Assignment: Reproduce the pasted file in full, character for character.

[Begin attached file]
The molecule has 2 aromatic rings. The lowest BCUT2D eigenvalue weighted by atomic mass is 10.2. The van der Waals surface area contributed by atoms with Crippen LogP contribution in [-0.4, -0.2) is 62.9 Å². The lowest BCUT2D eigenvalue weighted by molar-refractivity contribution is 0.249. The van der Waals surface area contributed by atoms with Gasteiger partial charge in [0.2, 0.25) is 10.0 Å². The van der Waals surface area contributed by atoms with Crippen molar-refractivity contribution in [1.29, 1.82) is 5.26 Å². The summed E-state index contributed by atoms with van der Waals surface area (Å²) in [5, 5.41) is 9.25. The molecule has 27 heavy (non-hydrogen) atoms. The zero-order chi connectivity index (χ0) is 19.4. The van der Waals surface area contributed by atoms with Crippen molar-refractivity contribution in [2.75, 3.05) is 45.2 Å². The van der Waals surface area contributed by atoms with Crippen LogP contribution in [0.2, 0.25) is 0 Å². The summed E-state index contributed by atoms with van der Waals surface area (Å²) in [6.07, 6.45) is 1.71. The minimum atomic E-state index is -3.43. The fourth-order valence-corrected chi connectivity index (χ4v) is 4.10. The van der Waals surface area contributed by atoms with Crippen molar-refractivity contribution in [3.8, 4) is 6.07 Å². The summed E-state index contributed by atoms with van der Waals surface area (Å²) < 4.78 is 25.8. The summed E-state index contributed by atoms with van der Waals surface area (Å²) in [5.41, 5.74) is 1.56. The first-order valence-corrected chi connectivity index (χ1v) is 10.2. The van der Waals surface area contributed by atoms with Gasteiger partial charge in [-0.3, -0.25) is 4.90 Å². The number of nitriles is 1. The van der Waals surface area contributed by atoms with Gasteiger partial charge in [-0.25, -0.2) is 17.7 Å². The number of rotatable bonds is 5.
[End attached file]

The molecule has 2 aromatic rings. The lowest BCUT2D eigenvalue weighted by atomic mass is 10.2. The van der Waals surface area contributed by atoms with Crippen LogP contribution in [-0.4, -0.2) is 62.9 Å². The lowest BCUT2D eigenvalue weighted by molar-refractivity contribution is 0.249. The van der Waals surface area contributed by atoms with Gasteiger partial charge in [0.2, 0.25) is 10.0 Å². The van der Waals surface area contributed by atoms with Crippen molar-refractivity contribution in [1.29, 1.82) is 5.26 Å². The summed E-state index contributed by atoms with van der Waals surface area (Å²) in [5, 5.41) is 9.25. The molecule has 27 heavy (non-hydrogen) atoms. The zero-order chi connectivity index (χ0) is 19.4. The van der Waals surface area contributed by atoms with Crippen molar-refractivity contribution in [2.75, 3.05) is 45.2 Å². The van der Waals surface area contributed by atoms with Crippen LogP contribution in [0.2, 0.25) is 0 Å². The summed E-state index contributed by atoms with van der Waals surface area (Å²) in [6.07, 6.45) is 1.71. The minimum atomic E-state index is -3.43. The fourth-order valence-corrected chi connectivity index (χ4v) is 4.10. The van der Waals surface area contributed by atoms with Crippen molar-refractivity contribution in [3.8, 4) is 6.07 Å². The summed E-state index contributed by atoms with van der Waals surface area (Å²) < 4.78 is 25.8. The summed E-state index contributed by atoms with van der Waals surface area (Å²) in [5.41, 5.74) is 1.56. The first-order valence-corrected chi connectivity index (χ1v) is 10.2. The van der Waals surface area contributed by atoms with Gasteiger partial charge in [-0.3, -0.25) is 4.90 Å². The number of nitriles is 1. The van der Waals surface area contributed by atoms with Gasteiger partial charge in [-0.25, -0.2) is 17.7 Å². The number of rotatable bonds is 5.